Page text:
25 April 2013

A scary event on the New York Stock Exchange

On Tuesday, a fake Tweet caused a brief movement in the Dow Jones Industrial Average.  The Wall Street Journal summarizes the episode:
The Dow Jones Industrial Average plunged within minutes early this afternoon, after somebody hacked an AP Twitter account and posted a bogus tweet saying the White House had been attacked.

The Dow, which had been up about 130 points, fell into the red within two minutes, and then bounced back just as quickly as it became obvious that the “news” was false, and a prank.
Why did I put the word "scary" into the title?  Not because of an evanescent 140-point drop (I lived through the crash of 1987).  No.  Here's what scares me, from a separate WSJ article:
[T]raders employing so-called algorithms that automatically buy and sell shares after scanning news feeds—including posts on social media sites such as those run by Twitter Inc. and Facebook Inc. —had already taken action...

In an echo of the May 2010 "flash crash," when the Dow lost 600 points in a matter of minutes, market participants say liquidity—a measure of traders' ability to sell stock positions quickly—dried up while the market was falling...

Some said the episode revealed the influence of computer-driven, high-frequency-trading hedge funds, which by some measures account for as much as half of U.S. stock market volume. The computer programs some of them use have expanded their reach to social-media platforms such as Twitter.
Note that it wasn't the traders who were scanning the news and then activated defensive algorithms - it was the computers that read the news feeds and - without human analysis  or authorization - initiated trading strategies.

I understand why these systems are set up - traders and investment companies want an edge, they want in before and out before the broad public, they want an edge of pennies times millions of shares.  And I see the advantage (necessity) of having computers scan patterns and search trends - but when the computers are capable of triggering buy and sell orders on their own, I sense a recipe for disaster.  It's only a matter of time.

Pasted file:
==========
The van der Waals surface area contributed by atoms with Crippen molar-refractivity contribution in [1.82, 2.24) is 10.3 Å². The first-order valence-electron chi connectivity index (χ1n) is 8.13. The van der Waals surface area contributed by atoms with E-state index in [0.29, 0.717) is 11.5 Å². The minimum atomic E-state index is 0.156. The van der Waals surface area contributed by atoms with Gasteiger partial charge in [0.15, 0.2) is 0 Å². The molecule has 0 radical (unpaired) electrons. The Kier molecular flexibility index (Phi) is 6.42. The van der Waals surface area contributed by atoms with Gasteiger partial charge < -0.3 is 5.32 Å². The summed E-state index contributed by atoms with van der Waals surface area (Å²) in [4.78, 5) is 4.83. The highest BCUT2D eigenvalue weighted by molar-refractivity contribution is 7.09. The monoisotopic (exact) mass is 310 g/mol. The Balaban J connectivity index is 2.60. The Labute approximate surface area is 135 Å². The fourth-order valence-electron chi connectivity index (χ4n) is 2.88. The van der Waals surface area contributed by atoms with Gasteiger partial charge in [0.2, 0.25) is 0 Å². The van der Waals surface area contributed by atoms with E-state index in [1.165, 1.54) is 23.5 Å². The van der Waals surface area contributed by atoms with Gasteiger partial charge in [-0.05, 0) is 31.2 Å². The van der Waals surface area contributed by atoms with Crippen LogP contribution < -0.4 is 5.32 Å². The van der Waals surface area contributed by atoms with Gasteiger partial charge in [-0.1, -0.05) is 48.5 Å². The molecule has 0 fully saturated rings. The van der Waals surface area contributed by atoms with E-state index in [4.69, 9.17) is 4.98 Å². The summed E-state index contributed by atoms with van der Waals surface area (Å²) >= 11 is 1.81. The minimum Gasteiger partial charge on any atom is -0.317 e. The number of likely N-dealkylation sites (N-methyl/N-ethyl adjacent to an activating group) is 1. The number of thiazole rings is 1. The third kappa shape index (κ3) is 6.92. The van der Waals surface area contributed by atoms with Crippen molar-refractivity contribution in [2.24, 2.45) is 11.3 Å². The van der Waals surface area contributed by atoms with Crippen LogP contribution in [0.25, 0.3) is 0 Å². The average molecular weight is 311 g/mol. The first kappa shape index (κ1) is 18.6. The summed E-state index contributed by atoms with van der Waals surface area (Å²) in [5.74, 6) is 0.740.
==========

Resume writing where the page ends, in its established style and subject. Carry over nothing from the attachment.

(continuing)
Addendum:  Here's some relevant comments from an articlein Mother Jones about high-speed trading:
This rapid churn has reduced the average holding period of a stock: Half a century ago it was eight years; today it is around five days. Most experts agree that high-speed trading algorithms are now responsible for more than half of US trading. Computer programs send and cancel orders tirelessly in a never-ending campaign to deceive and outrace each other, or sometimes just to slow each other down. They might also flood the market with bogus trade orders to throw off competitors, or stealthily liquidate a large stock position in a manner that doesn't provoke a price swing. It's a world where investing—if that's what you call buying and selling a company's stock within a matter of seconds—often comes down to how fast you can purchase or offload it, not how much the company is actually worth.

As technology has ushered in a brave new world on Wall Street, the nation's watchdogs remain behind the curve, unable to effectively monitor, much less regulate, today's markets...
Much more at the link.

1 comment:

  1. What nobody's talking about is who made and who lost boatloads of money during those two minutes of high frequency trading. Remember, 2 minutes is 120,000,000 microseconds of high frequency trading.


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